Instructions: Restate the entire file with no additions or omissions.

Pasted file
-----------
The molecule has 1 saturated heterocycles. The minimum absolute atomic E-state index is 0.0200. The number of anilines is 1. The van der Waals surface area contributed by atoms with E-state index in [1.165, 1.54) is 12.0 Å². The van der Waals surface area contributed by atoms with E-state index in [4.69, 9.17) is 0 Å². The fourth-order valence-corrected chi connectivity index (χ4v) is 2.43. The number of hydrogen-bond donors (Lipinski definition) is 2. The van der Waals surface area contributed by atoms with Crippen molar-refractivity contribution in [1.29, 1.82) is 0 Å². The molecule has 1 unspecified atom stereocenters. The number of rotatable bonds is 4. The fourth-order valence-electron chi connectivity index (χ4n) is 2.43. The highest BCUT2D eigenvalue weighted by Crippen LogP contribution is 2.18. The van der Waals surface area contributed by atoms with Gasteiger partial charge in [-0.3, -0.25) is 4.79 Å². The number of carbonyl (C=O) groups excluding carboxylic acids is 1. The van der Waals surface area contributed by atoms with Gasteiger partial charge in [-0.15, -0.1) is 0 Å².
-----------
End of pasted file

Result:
The molecule has 1 saturated heterocycles. The minimum absolute atomic E-state index is 0.0200. The number of anilines is 1. The van der Waals surface area contributed by atoms with E-state index in [1.165, 1.54) is 12.0 Å². The van der Waals surface area contributed by atoms with E-state index in [4.69, 9.17) is 0 Å². The fourth-order valence-corrected chi connectivity index (χ4v) is 2.43. The number of hydrogen-bond donors (Lipinski definition) is 2. The van der Waals surface area contributed by atoms with Crippen molar-refractivity contribution in [1.29, 1.82) is 0 Å². The molecule has 1 unspecified atom stereocenters. The number of rotatable bonds is 4. The fourth-order valence-electron chi connectivity index (χ4n) is 2.43. The highest BCUT2D eigenvalue weighted by Crippen LogP contribution is 2.18. The van der Waals surface area contributed by atoms with Gasteiger partial charge in [-0.3, -0.25) is 4.79 Å². The number of carbonyl (C=O) groups excluding carboxylic acids is 1. The van der Waals surface area contributed by atoms with Gasteiger partial charge in [-0.15, -0.1) is 0 Å².